Baby boomers who lost part of their savings in the recession face a challenging retirement, but Millenials face the most volatile economic future. In this article, let’s see how financial certainty is clashing with the saving habits of millennials.
Though they have frequently been specified as materialistic and spoiled, the truth is many millennials feel they will not be able to achieve goals like finding their dream job, buying a house, or retiring until much later in their lives than their parents did. Clearing off their student debt has become increasingly challenging for many struggling with lay-off and low-paying jobs.
The Recession of 2008 left more than 15% of millennials in their early 20s unemployed, many still struggling to settle. This will hurt them long after they do get work.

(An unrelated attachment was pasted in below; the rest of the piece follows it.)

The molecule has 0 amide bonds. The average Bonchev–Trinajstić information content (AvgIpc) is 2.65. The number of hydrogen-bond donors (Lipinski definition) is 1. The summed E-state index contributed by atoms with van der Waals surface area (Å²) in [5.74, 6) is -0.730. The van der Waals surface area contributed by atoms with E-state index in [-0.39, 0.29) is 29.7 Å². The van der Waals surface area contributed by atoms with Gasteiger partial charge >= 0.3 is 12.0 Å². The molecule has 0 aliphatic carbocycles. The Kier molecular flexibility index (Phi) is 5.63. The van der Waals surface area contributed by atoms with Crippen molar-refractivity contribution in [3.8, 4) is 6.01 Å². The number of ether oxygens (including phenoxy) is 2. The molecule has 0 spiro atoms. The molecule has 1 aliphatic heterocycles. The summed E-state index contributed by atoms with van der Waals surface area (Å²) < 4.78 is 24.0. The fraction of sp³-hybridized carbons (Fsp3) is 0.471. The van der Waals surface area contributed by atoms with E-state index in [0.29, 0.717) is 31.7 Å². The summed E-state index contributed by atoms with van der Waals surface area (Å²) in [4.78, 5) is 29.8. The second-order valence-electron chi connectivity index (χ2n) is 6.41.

Millennial Investment Thinking
Millennials have adopted a progressive mindset, resulting from events such as the 2008 economic crisis. Factors such as social awareness frequently play a key role in where millennials deposit their money. Many of them are preferring to follow either their own senses or go along with their friends when it comes to investment decisions, and have started to distrust the advice given to them by their parents or financial experts, whom they often view as agents working only on self-interest.
Millennial Spending Habit:
Research shows that over 40 per cent of millennials want to have the same clothes, cars, and technological gadgets as their peers and half of them desire to use a credit card to pay for their daily expenses such as food and bills. Some of them still receive monetary support from their parents.
Millennials face a lot of hurdles that will only be truly understood out of experience. Their future is more uncertain in some regards than for baby boomers. They can improve financially depending on many circumstances, including economic and political conditions. It also depends on whether they can beat the noted sense of entitlement the society has labelled upon them.